Over the last decade, significant strides have been made in the area of slewing flexible spacecraft. Several researchers have considered closed-loop linear optimal controllers with continuous torque profiles, with the objective of minimizing energy in a flexible mode at the end of slew. (See (1) Byers et al, Near Minimum Time, Closed-Loop Slewing Of Flexible Spacecraft, AIAA Journal of Guidance, Control, and Dynamic, Vol. 13, No. 1, January-February 1990, pp. 57-65, (2) Juang et al, A Slewing control Experiment for Flexible Structure, Journal of Guidance, Control, and Dynamics, Volume 9, September-October 1986, pp. 599-607, (3) Breakwell, Optimal Feedback Slewing of Flexible Spacecraft, Journal of Guidance and Control, Vol. 4, September-October 1981, pp. 472-479 and (4) Turner and Chun, Optimal Distributed Control of a Flexible Spacecraft During a Large Angle Maneuver", Journal of Guidance, Control and Dynamics, Vol. 7, May-June, 1984, pp. 157-264.) Meanwhile, other investigators have examined open-loop time-optimal, or nearly so, torque profiles to achieve the same objective. Two endeavors in this category are disclosed in papers by Singh et al, (See Planar, Time-Optimal Rest-to-Rest Slewing Maneuvers of Flexible Spacecraft, Journal of Guidance, Control and Dynamics, Vol. 12, No. 1, January-February, 1989, pp. 71-81), and Thompson et al, (See Near-Minimum-Time Open-Loop Slewing of Flexible Vehicles, Journal of Guidance, Control and Dynamics, Vol. 12, No. 1, January-February, 1989, pp. 82-88)

From the foregoing, and from other articles referenced therein, it has been observed that most investigators have formulated the problem within the framework of controls discipline: first-order state space model, application of Pontryagin's maximum principle, formation of Hamiltonian, Lagrange multipliers, costate vectors, and so forth. While this is a powerful approach and it yields elegant solutions, it overlooks the simple response of a second order structural mode to a bang-bang torque profile, and none of the prior investigators have proposed a zero-residual-energy minimum-time torque profile for slewing a flexible space structure with its small inherent damping.

A study of the response of an undamped structural mode excited by a sequence of step torques, reported below, shows a torque profile with compensating pulses such that it fulfills two requirements at once: (1) it slews a free space structure by a desired angle, and (2) it zeroes the energy in a critical flexible mode a the end of the slew. In addition, the relationships among the widths of intervening pulses, slew time, maneuver angle, critical modal frequency and structural damping are established and the numerical results illustrating the theory are also disclosed.

RESPONSE OF AN UNDAMPED MODE TO A SEQUENCE OF STEP FORCES

To determine the response of an undamped mode to a squence of step forces in the context of flexible spacecraft attitude dynamics, the first question which must be confronted is whether to model dynamics using appendage modes or vehicle modes. Both approaches have been used in the past; for example, Turner and Chun, and Singh et al used appendage modes while Breakwell and Vander Velde and He (See "Design of Space Structure Control Systems Using On-Off Thrusters", Journal of Guidance, Control, and Dynamics, Vol. 6, No. 1, January-February 1983) employed vehicle modes. It is natural to think of using appendage modes because flexibility of traditional spacecraft arose from appendages, and because engineers are exposed to assumed modes or appendage modes first and then to vehicle modes. But when appendage modes are used, the spacecraft bus attitude and modal coordinates are coupled through appendage modal momentum coefficients (See Hughes, "Modal Identities for Elastic Bodies with Application to Vehicle Dynamics and Control, Transactions of ASME, Journal of Applied Mechanics, Vol. 47, March 1980, pp. 177-184.) and this coupling encumbers the analysis. Indeed, precisely because of that, Skaar et al had to resort to a complicated analysis to minimize residual modal energy, that is, the energy in a mode after slew. (See "On-Off Attitude control of Flexible Satellites, Journal of Guidance, Control, and Dynamics, Vol. 9, No. 4, July-August 1986, pp. 507-510.) To do away with this coupling and the ensuing mathematical complications, this invention models spacecraft dynamics in vehicle modes ab initio. For simplicity, this application will consider a single-axis slew problem. To write equations governing this maneuver with thrusters, we introduce the notations:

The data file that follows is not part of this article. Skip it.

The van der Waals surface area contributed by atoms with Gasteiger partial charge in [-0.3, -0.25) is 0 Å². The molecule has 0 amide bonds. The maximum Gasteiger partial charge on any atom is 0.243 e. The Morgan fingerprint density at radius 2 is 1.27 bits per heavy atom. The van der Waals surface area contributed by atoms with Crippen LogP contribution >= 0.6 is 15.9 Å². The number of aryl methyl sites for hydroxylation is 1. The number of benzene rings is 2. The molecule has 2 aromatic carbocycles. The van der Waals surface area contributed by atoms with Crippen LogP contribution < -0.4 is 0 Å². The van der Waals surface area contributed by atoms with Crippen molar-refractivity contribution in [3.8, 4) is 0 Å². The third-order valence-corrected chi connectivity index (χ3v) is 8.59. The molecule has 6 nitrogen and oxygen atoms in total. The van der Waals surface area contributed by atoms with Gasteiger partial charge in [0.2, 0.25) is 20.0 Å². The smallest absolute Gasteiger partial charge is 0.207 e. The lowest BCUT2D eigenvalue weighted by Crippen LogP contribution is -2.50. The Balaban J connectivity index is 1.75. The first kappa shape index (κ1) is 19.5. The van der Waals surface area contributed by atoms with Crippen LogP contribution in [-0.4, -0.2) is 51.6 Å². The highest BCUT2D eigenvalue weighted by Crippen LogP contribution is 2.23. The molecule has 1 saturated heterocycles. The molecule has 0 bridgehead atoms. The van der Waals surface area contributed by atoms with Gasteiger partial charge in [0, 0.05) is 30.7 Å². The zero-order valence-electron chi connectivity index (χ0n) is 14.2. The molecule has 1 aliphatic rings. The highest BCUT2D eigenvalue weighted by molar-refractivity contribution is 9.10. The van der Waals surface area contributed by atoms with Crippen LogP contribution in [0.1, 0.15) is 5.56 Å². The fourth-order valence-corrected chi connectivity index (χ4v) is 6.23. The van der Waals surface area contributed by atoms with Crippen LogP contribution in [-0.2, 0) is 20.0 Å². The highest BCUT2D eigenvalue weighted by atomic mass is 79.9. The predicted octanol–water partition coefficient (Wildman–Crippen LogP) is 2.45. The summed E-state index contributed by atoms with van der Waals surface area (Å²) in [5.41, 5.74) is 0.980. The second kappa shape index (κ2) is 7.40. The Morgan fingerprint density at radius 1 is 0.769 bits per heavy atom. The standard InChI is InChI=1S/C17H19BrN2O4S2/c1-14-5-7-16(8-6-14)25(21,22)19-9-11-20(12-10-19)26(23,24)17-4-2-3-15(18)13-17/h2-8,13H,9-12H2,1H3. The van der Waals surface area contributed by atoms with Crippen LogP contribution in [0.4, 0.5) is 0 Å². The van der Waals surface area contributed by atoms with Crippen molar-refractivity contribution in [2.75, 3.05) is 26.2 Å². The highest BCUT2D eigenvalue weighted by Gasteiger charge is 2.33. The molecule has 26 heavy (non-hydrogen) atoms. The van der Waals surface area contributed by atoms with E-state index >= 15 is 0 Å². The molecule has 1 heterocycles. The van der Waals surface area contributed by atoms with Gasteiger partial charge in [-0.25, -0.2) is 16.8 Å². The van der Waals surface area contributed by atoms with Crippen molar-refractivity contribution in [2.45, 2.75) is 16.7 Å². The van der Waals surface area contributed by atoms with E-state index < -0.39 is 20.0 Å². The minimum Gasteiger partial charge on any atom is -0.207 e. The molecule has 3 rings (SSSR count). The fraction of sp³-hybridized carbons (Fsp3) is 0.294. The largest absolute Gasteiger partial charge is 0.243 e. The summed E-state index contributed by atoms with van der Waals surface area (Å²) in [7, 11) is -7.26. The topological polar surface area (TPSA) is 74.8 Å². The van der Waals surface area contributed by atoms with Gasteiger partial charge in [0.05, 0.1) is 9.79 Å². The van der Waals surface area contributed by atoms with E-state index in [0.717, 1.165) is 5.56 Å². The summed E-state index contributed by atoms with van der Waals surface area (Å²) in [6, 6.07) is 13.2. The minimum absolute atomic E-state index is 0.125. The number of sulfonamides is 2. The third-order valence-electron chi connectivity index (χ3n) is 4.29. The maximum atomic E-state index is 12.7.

I=principal, central moment of inertia of the vehicle about the slew-axis;

Tmx =maximum torque about the same slew-axis;

θ(t)=rigid mode attitude of the spacecraft;

η.sub.μ (t)--modal coordinate for μ-th vehicle elastic mode having frequency .sup.ω μ; and

χ.sub.μj (μ=1,2, . . . )=translational modal coefficient at the jet location for the μ-th mode.